The previous section of Luke’s Gospel had concluded with Jesus’ admonition: “He who has ears to hear, let him hear.” This new chapter tells us who did gather to hear: tax collectors and sinners. And not only did they listen to Jesus—they were even welcomed to eat with Him! The word “sinner” may refer to people who were especially immoral and wicked. But it can also refer simply to people who were not strict about fulfilling all the requirements of the ceremonial law. They were “sinners” in the eyes of the Pharisees because of their neglectful attitude toward religion. The tax collectors were just one example of such.
The question of eating with tax collectors and sinners was raised previously when Jesus called Matthew to become one of His followers. “Why do you eat and drink with tax collectors and ‘sinners,’” the Pharisees asked. Jesus answered them. “It is not the healthy who need a doctor, but the sick. I have not come to call the righteous, but sinners to repentance.”
Here, once again, the Pharisees and scribes mutter about the people with whom Jesus associates: “This man welcomes sinners and eats with them.” In answer to the criticism, Jesus tells three parables in which there is joy over finding what was lost. We have two of them today: the lost sheep and the lost coin.
The description Jesus gives of the shepherd joyfully returning home carrying the lost sheep is heartwarming. He bids his friends to come and celebrate with him the recovery of one lost sheep. There is no mention at all of the 99 sheep out there in the open country. All attention is focused upon the lost sheep that was found. Jesus says that the same is true in heaven: there is more rejoicing over the lost sinner who repents than over the 99 righteous people who do not need to repent.
The suggestion that some people don’t need to repent sounds wrong to us. Jesus had said to the crowds, “Unless you repent, you too will all perish” (Luke 13:5). Everyone needs to repent. “All have sinned and fall short of the glory of God” (Romans 3:23). We need to understand Jesus’ statement as a criticism of the Pharisees who thought they were so righteous that they did not need to repent. Jesus is saying to them, “God is not rejoicing over you and your self-righteous attitude; God is rejoicing over the lost sinner who realizes he is lost and repents.”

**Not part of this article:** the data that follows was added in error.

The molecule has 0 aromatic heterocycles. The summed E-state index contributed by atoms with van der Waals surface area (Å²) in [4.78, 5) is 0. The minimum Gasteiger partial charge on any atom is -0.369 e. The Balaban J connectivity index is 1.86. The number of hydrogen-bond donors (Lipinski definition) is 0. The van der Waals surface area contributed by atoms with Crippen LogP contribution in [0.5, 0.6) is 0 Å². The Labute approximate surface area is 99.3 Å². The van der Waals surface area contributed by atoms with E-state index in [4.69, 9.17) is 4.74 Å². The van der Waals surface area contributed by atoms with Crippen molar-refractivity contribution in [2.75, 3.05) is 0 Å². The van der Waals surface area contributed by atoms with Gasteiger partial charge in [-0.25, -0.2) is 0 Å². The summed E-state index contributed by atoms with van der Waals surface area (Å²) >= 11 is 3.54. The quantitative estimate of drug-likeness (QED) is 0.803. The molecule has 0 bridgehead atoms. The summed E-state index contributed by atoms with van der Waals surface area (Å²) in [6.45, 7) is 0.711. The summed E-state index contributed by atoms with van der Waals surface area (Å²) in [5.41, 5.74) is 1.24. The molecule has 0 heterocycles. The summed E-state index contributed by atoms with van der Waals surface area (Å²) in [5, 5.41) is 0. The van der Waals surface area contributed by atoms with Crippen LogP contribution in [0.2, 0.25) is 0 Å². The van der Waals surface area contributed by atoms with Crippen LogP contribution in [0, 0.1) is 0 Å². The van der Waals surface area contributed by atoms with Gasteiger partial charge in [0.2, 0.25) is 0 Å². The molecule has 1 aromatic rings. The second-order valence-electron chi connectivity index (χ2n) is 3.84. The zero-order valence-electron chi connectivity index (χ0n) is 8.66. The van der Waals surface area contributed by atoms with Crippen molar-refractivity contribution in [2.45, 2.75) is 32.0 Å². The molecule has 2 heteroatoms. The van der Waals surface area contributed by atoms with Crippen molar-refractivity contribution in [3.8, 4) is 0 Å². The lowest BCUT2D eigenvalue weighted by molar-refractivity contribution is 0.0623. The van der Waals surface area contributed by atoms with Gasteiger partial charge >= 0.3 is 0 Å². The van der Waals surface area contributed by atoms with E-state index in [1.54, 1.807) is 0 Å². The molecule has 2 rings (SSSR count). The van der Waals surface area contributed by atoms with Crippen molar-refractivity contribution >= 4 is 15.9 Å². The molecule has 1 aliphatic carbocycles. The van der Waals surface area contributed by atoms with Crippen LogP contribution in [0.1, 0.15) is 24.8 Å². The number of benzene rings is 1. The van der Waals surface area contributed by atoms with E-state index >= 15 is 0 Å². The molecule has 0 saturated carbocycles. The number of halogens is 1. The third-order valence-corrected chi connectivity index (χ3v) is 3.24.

The second parable presents a woman who has lost a coin. But she diligently seeks until she finds it. She lights a lamp and carefully sweeps the dirt floor. She uses every possible means to recover what she has lost. That a poor woman should search so diligently for a lost coin does not surprise us. But that she should invite her friends and neighbors to join in celebrating her find is a bit much. It’s the way in which Jesus stresses the divine joy over the repentance of a single sinner. “There is joy before the angels of God over one sinner who repents.”
The Greek word for “one sinner who repents” is a present participle, indicating continuous action. Literally, it should be translated: “over one sinner repenting.” Jesus does not mean just a one-time conversion, but constant, daily repentance. Martin Luther highlights this aspect of repentance in the first of his 95 Theses: “When our Lord and Savior, Jesus Christ, said, ‘Repent!’ He meant that the whole life of a Christian is one of repentance.” Repentance is a daily process, one that needs to be repeated over and over again.
So let’s look a little closer at this process of repentance and how it might be applied to our lives. The first step comes, unfortunately, all too easily.
A Christian teacher once asked her class, “What is the first thing we must do in order to be forgiven?” One boy’s hand shot up immediately. “Sin!” he shouted. And of course, he was perfectly correct. The process of repentance begins as the Holy Spirit uses His Law to convict us of a specific sin and to produce true contrition in our hearts.
What is true contrition? As the apostle Paul once discussed contrition, he sought to help his readers distinguish between “godly sorrow” and “worldly sorrow.” As anyone with a few traffic tickets can testify, most of us regret being caught in some violation of the law. We dislike the inconvenience of going to court to pay a fine, or we find ourselves embarrassed when our name gets in the paper. Perhaps we fear possible future consequences (such as higher car insurance rates). In any case, most of us regret having our transgressions exposed, because in one way or another, we fear punishment. This is one definition of “worldly sorrow,” and we have all experienced enough of it to recognize it instantly.